19 April 2024 The Irish Film & Television Network
Director TJ O'Grady Peyton discusses Room Taken
18 Dec 2023 : Luke Shanahan
Gabriel Adewusi in Room Taken.
We spoke with director TJ O’Grady Peyton to discuss his short film Room Taken. The short was funded by Screen Ireland’s Focus Shorts film scheme, and had its World Premiere at Cork International Film Festival earlier this year.

Room Taken was written by Michael Whelan and directed by TJ O’Grady Peyton. TJ has directed a number of shorts including The Runner, Broken: A Lockdown Story, and Wave. He has also directed a lot of commercial work for clients such as Under Armour, UEFA, Asics, Volkswagen, BMW and The European Union.

The short follows a man, new to Ireland, experiencing homelessness and in need of a place to sleep. He secretly takes up residence in the home of an elderly blind woman, which leads to them forming a unique bond.

Colmán Mac Cionnaith of Vico Films produced Room Taken, and funding came from Focus Shorts, supported by Screen Ireland.

We caught up with TJ to discuss how he first encountered Michael Whelan’s screenplay, crafting a sense of suspense, and casting the film’s leads.

IFTN: When did the idea for Room Taken first come about?

TJ: “A few years ago, our writer, Michael Whelan, observed a blind person and a homeless individual walking down the road, one after the other. Around the same time, he had spent a considerable amount of time with a close relative, an elderly blind woman. Michael's time with this lady provided him with valuable insight into day-to-day life as a blind person, and an idea began to form. Fast forward a few years later, we were collaborating on a commercial for the Irish Cancer Society. I was directing the project, and Michael was one of the agency's creative directors. After completing the job, we were chatting, and he mentioned having a short film script. After reading it, I was moved by the story, and we decided to further develop it and try to get it made.”

IFTN: The film uses suspense to great effect both dramatically and comedically, how did you go about balancing the tone of the short?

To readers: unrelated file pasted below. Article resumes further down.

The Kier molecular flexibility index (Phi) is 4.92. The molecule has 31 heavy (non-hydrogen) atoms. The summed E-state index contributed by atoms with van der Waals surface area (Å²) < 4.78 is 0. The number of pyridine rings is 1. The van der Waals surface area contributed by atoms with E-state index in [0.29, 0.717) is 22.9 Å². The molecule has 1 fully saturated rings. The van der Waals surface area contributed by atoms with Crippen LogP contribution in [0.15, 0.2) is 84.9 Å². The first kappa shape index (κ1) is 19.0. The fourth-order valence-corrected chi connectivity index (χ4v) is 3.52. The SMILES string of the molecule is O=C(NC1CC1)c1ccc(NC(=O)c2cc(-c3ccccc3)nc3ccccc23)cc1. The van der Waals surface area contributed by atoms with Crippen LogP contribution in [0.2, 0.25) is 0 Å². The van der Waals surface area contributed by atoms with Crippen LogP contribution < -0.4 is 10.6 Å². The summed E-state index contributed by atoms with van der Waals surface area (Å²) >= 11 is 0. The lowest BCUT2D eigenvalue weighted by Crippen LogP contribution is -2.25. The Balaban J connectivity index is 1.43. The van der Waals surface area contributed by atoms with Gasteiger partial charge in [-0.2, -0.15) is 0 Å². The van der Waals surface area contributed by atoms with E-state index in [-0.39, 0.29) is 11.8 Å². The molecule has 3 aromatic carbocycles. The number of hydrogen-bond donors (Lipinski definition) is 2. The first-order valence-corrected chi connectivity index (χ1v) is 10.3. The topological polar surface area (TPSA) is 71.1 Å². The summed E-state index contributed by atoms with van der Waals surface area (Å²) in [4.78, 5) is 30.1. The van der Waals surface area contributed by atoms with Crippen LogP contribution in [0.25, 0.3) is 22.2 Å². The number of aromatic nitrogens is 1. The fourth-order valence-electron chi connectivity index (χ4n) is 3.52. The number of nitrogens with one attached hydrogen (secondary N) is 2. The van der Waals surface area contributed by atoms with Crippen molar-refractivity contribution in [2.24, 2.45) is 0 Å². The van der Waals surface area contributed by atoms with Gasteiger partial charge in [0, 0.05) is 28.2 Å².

TJ: “Thank you for the kind words. That was definitely our goal and something I hadn't done before. I looked at films like Parasite, which handled that tone excellently, so I tried to break down how they achieved that delicate balance. A lot came from casting and working with two amazing actors, to be honest. Both Gabriel Adewusi and Brid Brennan have excellent instincts and always aimed to portray things honestly. Our editor, Derek Holland, also played a massive role and even suggested one or two close-up shots to pick up. They really added to drawing out the suspense.”

IFTN: Gabriel Adewusi and Brid Brennan both give great performances in this film, what were you looking for when you cast the two leads?

TJ: “Good question. For Gabriel's character, I aimed for someone with whom you could truly empathize. He's in a desperate situation, and though he effectively does something wrong by breaking into someone's home, I needed an actor whose reasoning you could understand. We sought someone complex yet ultimately someone you could root for.”

“For Victoria, casting was challenging. It was a real team effort involving our producer Colman MaCCionnaith, and casting director Dawn MacCallister. Ciaran Taylor at Sightless Cinema was also a huge help. I couldn't believe our luck when Brid Brennan decided to take on the role. I've admired her work for years, and she is a warm, likable person with a caring and generous spirit. During prep, we were introduced to a woman from the blind community who came on board as our visual impairment consultant. We organized a meeting between Brid and our consultant, Delores Cullen. It significantly influenced Brid's performance, giving her real insight into movement and appearance. It was a very rewarding experience to see the evolution happen organically through collaboration.”

IFTN: This short was funded by Screen Ireland’s Focus Shorts film scheme, how did this scheme benefit the short?

 TJ: “Well, we couldn't have made this short without the scheme, so it was crucial. I remember seeing my first Focus short when it was called "Signatures" many years ago, I think it was in 2009, and it was John Butler's short film. I was blown away by the scale and knew I wanted to make a short that felt like it could be a feature, so I started applying. I had been shortlisted twice before, and this was my third time being shortlisted, so I was delighted to win the bursary and am very thankful to Screen Ireland for the opportunity.”

IFTN: Do you have any other projects in the pipeline?

TJ: “I'm currently pitching on a few commercials and primarily on the hunt for feature projects. I'm in talks with a few writers, aiming to find the right project for my first feature film.”

IFTA Q&A Series: Joanne O’Brien on Costume Design
IFTA Q&A Series: Eleanor Bowman on Cinematography
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